Too often, conversations about K-12 educational reform center solely on the classroom, targeting issues such as teaching structure, curriculum and class size. But while creating an optimal learning space is important, a meaningful and positive school experience involves a lot more than what happens inside a classroom.
Nonclassroom school service providers — such as counselors, attendance or hallway monitors, and school psychologists — are crucial to making sure students stay in school and that they feel welcome, safe and ready to learn. Unfortunately, Minnesota does not value these services enough. Our schools spend a smaller percentage of education dollars on these “wrap-around” services than any other state in the country.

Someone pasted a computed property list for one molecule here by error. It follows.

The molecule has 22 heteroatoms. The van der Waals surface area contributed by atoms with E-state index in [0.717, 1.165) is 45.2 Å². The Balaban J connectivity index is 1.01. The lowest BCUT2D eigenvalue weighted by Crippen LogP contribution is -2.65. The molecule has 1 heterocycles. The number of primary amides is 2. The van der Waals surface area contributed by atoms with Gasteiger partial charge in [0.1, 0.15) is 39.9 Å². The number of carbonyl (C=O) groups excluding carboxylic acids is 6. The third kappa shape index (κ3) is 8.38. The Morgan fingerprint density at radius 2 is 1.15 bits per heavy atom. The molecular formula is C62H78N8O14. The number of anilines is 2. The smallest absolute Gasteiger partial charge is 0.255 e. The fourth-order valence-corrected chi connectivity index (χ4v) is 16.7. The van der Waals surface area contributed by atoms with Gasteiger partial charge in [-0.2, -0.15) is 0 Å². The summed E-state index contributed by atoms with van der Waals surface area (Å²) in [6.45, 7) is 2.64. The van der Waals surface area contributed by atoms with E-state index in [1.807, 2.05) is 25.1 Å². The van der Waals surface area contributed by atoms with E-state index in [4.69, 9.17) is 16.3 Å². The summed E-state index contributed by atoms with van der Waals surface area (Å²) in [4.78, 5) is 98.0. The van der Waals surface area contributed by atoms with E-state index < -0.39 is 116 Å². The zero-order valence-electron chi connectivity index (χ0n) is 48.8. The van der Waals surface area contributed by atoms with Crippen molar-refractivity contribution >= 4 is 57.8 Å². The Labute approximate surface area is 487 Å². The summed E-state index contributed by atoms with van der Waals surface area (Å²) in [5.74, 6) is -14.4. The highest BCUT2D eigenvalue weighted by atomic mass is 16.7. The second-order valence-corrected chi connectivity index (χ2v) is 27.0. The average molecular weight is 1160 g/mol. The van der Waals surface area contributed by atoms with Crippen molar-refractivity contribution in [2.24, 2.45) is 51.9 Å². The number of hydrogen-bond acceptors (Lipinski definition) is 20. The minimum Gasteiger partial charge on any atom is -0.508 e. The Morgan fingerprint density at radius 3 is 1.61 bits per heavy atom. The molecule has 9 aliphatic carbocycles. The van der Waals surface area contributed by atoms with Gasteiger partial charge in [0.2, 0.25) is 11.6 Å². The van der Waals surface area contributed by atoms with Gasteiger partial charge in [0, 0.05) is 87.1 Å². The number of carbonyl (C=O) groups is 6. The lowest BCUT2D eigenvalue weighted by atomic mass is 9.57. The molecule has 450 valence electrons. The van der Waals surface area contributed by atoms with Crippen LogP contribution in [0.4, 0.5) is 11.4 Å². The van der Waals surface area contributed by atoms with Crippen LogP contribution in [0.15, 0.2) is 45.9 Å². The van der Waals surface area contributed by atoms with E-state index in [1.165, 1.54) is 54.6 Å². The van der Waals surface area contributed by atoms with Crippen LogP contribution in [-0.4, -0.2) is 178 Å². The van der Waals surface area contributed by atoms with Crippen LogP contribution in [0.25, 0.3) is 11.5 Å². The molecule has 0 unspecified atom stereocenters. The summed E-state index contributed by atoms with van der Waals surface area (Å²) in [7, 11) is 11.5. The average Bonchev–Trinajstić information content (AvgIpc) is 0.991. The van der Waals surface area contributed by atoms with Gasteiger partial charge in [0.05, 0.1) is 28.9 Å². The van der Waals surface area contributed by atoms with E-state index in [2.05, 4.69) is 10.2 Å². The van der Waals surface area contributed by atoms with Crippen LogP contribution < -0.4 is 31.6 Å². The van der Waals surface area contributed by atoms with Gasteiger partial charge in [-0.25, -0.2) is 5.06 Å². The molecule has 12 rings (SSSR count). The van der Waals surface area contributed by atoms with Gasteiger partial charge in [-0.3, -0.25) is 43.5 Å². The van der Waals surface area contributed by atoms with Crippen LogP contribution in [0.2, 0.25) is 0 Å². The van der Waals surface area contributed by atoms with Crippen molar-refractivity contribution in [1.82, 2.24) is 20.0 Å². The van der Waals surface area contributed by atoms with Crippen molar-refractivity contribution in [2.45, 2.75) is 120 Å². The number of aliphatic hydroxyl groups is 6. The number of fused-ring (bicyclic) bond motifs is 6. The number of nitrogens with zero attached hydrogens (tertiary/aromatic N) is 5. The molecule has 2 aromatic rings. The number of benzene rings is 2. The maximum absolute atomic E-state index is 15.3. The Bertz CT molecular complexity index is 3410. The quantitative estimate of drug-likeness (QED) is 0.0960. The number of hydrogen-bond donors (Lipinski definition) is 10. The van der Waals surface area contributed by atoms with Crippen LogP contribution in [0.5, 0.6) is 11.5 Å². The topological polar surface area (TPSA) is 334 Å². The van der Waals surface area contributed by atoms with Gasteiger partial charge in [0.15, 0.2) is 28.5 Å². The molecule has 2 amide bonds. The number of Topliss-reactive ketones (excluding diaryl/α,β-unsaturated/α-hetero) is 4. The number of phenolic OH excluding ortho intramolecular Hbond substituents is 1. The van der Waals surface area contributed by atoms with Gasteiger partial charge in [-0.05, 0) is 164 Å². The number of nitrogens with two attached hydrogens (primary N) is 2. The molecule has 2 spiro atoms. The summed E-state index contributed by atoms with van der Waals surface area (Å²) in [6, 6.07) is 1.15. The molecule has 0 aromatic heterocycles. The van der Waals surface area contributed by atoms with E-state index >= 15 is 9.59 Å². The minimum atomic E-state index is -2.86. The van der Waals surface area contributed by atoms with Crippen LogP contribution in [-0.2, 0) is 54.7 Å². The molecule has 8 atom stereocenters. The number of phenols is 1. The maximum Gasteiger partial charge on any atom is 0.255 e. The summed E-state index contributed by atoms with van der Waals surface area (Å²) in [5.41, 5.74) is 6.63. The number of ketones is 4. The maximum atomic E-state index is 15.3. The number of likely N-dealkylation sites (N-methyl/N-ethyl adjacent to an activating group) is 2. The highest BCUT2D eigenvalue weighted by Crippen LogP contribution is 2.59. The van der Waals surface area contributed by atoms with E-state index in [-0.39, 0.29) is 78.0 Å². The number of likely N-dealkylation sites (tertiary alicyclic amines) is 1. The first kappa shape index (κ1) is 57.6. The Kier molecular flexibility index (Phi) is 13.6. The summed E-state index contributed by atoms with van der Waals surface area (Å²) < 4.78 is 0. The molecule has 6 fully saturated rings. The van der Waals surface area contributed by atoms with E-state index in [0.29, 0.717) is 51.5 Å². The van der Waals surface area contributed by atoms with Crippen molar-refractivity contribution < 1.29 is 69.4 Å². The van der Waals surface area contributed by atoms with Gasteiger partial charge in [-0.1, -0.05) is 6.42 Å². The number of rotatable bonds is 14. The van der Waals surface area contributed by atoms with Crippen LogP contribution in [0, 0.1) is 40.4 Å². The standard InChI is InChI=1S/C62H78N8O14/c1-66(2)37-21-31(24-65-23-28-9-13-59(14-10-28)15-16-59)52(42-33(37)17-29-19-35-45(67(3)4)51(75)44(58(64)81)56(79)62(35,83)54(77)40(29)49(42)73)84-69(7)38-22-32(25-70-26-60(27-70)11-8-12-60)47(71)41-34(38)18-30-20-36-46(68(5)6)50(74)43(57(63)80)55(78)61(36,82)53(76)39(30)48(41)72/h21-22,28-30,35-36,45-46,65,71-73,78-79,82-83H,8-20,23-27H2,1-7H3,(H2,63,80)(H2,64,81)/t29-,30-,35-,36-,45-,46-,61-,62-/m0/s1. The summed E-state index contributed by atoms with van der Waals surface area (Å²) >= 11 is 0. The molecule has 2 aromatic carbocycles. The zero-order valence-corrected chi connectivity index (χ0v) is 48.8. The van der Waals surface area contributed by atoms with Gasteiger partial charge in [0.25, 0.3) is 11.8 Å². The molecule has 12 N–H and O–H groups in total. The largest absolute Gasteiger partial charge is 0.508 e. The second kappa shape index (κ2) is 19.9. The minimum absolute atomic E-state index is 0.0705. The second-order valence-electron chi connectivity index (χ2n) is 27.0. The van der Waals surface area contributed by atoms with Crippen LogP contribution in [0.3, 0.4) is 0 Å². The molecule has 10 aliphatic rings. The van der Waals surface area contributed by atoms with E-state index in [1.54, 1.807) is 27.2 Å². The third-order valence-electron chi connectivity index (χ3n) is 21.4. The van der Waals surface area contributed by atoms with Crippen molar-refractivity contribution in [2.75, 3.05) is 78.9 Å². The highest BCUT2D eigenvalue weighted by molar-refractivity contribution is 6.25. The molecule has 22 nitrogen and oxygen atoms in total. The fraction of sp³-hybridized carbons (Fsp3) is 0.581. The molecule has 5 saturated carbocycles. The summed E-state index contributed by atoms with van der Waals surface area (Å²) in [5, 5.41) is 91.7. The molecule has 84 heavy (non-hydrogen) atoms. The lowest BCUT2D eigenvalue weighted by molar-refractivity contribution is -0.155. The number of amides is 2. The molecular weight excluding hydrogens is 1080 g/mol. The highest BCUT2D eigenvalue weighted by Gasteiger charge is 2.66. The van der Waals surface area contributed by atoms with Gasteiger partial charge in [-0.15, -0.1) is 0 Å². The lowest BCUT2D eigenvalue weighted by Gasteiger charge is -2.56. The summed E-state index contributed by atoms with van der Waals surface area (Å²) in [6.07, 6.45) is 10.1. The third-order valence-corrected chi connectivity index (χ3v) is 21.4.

This lack of attention to student support services has contributed to our state’s staggering educational disparities. Minnesota’s students of color experience some of the lowest high school graduation rates in the nation.
Schools in Minnesota don’t have the resources to notice which students are struggling or frequently skipping class. When nobody cares, it’s no surprise if these students stop attending school altogether.
People of color are the fastest-growing segment of Minnesota’s workforce. In order to build a strong and equitable economy, we need more people with high school degrees. Minnesota can’t afford to ignore its educational disparities any longer.
Implementing a statewide minimum standard for nonclassroom support services will catch students who are at risk of falling through our education system’s cracks. During this session, the state Legislature needs to prioritize wrap-around services.